Organic food production is one of the fastest-growing sectors of the American food marketplace and is driven largely by personal health preferences and environmental ethics. Organic food sales in the United States rose from $13 billion in 2005 to $35 billion in 2014. Organic farmers are required to follow an ecological soil management program and are restricted in their use of chemicals. In order for a crop to be marketed as organic, it must obtain organic certification and maintain records of the production practices in use on the farm. See the USDA's organic certification information at the following website: https://www.usda.gov/topics/organic. A three-year transition period is required before the crop can be sold as “organic” and use the USDA certified-organic seal. Pecan production generates unique challenges to organic production methods in the humid Southeastern U.S. because it is an environment conducive to heavy pressure from insects, diseases, and weeds. Therefore, the foundation of any organic pecan production program in the Southeastern U.S. will be based on selection for pest-resistant cultivars.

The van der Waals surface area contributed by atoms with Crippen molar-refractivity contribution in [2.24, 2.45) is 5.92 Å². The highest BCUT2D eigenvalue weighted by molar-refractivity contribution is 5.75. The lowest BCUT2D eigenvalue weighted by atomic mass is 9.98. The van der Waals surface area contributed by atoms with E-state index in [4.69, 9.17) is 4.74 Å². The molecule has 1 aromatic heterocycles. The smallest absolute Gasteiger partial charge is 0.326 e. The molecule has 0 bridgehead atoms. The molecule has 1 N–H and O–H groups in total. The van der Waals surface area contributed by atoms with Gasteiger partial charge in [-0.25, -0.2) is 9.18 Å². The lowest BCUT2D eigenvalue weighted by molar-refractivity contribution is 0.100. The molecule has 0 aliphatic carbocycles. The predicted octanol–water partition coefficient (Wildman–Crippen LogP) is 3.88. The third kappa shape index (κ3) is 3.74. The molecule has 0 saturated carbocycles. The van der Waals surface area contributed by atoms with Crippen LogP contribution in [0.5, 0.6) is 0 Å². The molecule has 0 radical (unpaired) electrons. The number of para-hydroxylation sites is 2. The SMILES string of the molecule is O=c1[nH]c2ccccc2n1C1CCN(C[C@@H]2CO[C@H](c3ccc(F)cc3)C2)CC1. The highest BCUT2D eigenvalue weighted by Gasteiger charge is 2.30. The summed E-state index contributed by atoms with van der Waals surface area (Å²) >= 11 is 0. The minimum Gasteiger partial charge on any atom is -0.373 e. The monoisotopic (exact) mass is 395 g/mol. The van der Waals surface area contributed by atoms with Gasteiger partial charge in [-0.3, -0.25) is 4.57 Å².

Status and Revision History
Published on Jul 03, 2018

Faculty
Lenny Wells Associate Professor; Areas of Interest: Pecans, Horticulture Patrick J. Conner Professor; Areas of Interest: Pecan breeding, Horticulture William G. Hudson Professor - Extension Entomologist, Entomology Jason H. Brock Plant Disease Diagnostician - Row Crops and Commercial Vegetables, Plant Pathology
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